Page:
FAQ about trading equity
Leveraging the equity in your home can
be a wise financial move, especially when interest rates are low. For some homeowners,
the liquidity offers new opportunities for investing, while for others paying
off high-interest debt saves thousands of dollars in interest and on taxes. Everyone's
situation is different, but here are the more frequently asked questions from
Bankrate's virtual mailbag, with answers from our experts, Dr. Don, the Dollar
Diva and George Saenz.
is cash-out refinancing?
Cash-out refinancing is a transaction
in which a new mortgage is issued that is greater than the outstanding unpaid
principal balance of the previous mortgage. Cash-out transactions allow homeowners
to spend the equity they have accumulated in their homes. It differs from a home
equity loan or line of credit in that it's a new mortgage, not a second loan against
the equity in a home. Both cash-out refis and home equity loans provide vehicles
for taking cash from the home's equity.
cash for home repairs. Should I refinance my mortgage or get a home equity loan?
Whether it makes more sense to refinance and take cash out or borrow using
a home equity loan depends on your financial goals, the interest rates on the
new loans, the interest rate on your existing mortgage, your marginal income tax
rate and your ability to use the mortgage interest deduction on your income taxes.
good method for deciding is to look at the "weighted APRs" of the loan
alternatives. "Weighting" the APRs is easy: You take the interest rate
of each loan and multiply it by its portion of the total debt. Let's say a homeowner
owes $100,000 on an existing mortgage and wants to spend $50,000 on renovations.
If the homeowner takes out a $50,000 home equity loan or line of credit, the homeowner
would owe a total of $150,000: two-thirds of it in the form of the original $100,000
mortgage, one-third of it from the new home equity debt. So to get the weighted
APRs, you would multiply the rate of the $100,000 mortgage by two-thirds and the
$50,000 equity loan by one-third (see table below for example).
the alternative that has the lowest weighted APR with payments that fit your budget.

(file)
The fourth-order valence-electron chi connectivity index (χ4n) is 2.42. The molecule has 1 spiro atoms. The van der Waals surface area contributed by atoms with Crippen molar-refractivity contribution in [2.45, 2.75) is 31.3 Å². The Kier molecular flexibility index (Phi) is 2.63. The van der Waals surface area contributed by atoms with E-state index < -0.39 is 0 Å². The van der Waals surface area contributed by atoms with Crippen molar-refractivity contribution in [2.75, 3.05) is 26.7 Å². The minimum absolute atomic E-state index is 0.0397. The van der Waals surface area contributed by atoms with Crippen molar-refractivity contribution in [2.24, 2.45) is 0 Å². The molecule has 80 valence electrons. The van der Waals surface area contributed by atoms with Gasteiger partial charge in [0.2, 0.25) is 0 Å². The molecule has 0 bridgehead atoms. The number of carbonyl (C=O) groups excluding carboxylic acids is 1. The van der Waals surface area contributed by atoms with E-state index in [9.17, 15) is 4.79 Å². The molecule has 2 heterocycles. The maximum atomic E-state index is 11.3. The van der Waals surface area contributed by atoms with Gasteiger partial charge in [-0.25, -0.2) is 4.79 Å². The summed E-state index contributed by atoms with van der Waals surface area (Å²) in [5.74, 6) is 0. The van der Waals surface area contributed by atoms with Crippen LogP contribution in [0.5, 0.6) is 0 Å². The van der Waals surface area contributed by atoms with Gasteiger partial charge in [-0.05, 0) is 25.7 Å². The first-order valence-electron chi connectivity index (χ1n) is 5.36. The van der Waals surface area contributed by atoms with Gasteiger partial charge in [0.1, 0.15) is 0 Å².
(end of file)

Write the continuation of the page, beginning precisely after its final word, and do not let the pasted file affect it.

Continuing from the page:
Because APRs include estimates of closing costs, this method adjusts for the differences
in closing costs among the alternatives.
Substitute your own
values into this table to help you decide which type of loan is right for you.
Use the Bankrate loan
calculator to determine the payments when constructing your worksheet.
the example, a cash-out refinancing gives you a lower monthly payment, but higher
overall payments since the homeowner would be paying for 30 years. If the homeowner
makes an additional principal payment of $250 each month on the refinancing alternative,
the entire loan will be paid off in 2018 with total payments of $258,534.
equity loans are paid off over a shorter period than mortgages, which increases
the monthly mortgage payments. Since you can make additional principal payments
on the refinancing to bring down the loan balance, the shorter term of the home
equity loan isn't an advantage.
A home equity line of credit
(HELOC) is revolving credit, so you can pay off the home repairs and borrow against
the line again without having to take out another loan. Since the interest on
personal loans isn't tax deductible and the interest expense on a mortgage or
home equity loan typically is tax deductible you can save money by using the revolving
A HELOC is a variable-rate loan, and minimum
monthly payments won't amortize the loan. You have to have the financial discipline
to make monthly payments that will pay off the loan over its term. Otherwise,
you end up with a rather nasty balloon payment due at the end of the loan.
payment presented for the HELOC alternative in the table is based on the rather
unrealistic assumption that the interest rate never changes, but it will pay off
the loan over its 15-year life.
Finally, if you can
use the interest-expense deduction on the home equity loans, you should be able
to use the deduction on the cash-out refinancing.
IRS Publication 936 has the complete information on home mortgage interest